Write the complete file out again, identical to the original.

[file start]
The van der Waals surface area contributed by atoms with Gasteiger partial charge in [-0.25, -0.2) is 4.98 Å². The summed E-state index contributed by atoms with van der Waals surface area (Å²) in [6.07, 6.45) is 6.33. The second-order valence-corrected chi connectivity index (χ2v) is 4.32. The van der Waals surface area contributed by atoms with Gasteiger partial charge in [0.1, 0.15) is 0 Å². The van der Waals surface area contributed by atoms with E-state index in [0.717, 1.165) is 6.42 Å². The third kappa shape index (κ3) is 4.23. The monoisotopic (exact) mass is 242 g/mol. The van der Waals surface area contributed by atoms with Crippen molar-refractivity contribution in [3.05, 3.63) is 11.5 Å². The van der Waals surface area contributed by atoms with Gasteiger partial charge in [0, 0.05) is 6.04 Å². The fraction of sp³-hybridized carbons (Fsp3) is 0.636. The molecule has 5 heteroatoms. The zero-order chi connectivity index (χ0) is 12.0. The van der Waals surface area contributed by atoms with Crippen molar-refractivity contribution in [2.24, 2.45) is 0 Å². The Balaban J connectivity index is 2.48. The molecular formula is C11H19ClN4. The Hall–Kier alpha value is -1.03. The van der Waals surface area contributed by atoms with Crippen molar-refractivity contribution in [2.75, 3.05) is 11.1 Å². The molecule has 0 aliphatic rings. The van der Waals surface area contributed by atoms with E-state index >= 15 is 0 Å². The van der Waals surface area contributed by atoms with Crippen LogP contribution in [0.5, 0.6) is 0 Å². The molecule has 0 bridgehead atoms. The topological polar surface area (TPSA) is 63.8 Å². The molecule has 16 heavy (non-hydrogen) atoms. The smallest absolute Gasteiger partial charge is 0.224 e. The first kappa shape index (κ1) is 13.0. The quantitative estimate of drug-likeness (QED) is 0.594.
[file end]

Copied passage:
The van der Waals surface area contributed by atoms with Gasteiger partial charge in [-0.25, -0.2) is 4.98 Å². The summed E-state index contributed by atoms with van der Waals surface area (Å²) in [6.07, 6.45) is 6.33. The second-order valence-corrected chi connectivity index (χ2v) is 4.32. The van der Waals surface area contributed by atoms with Gasteiger partial charge in [0.1, 0.15) is 0 Å². The van der Waals surface area contributed by atoms with E-state index in [0.717, 1.165) is 6.42 Å². The third kappa shape index (κ3) is 4.23. The monoisotopic (exact) mass is 242 g/mol. The van der Waals surface area contributed by atoms with Crippen molar-refractivity contribution in [3.05, 3.63) is 11.5 Å². The van der Waals surface area contributed by atoms with Gasteiger partial charge in [0, 0.05) is 6.04 Å². The fraction of sp³-hybridized carbons (Fsp3) is 0.636. The molecule has 5 heteroatoms. The zero-order chi connectivity index (χ0) is 12.0. The van der Waals surface area contributed by atoms with Crippen molar-refractivity contribution in [2.24, 2.45) is 0 Å². The Balaban J connectivity index is 2.48. The molecular formula is C11H19ClN4. The Hall–Kier alpha value is -1.03. The van der Waals surface area contributed by atoms with Crippen molar-refractivity contribution in [2.75, 3.05) is 11.1 Å². The molecule has 0 aliphatic rings. The van der Waals surface area contributed by atoms with E-state index >= 15 is 0 Å². The van der Waals surface area contributed by atoms with Crippen LogP contribution in [0.5, 0.6) is 0 Å². The molecule has 0 bridgehead atoms. The topological polar surface area (TPSA) is 63.8 Å². The molecule has 16 heavy (non-hydrogen) atoms. The smallest absolute Gasteiger partial charge is 0.224 e. The first kappa shape index (κ1) is 13.0. The quantitative estimate of drug-likeness (QED) is 0.594.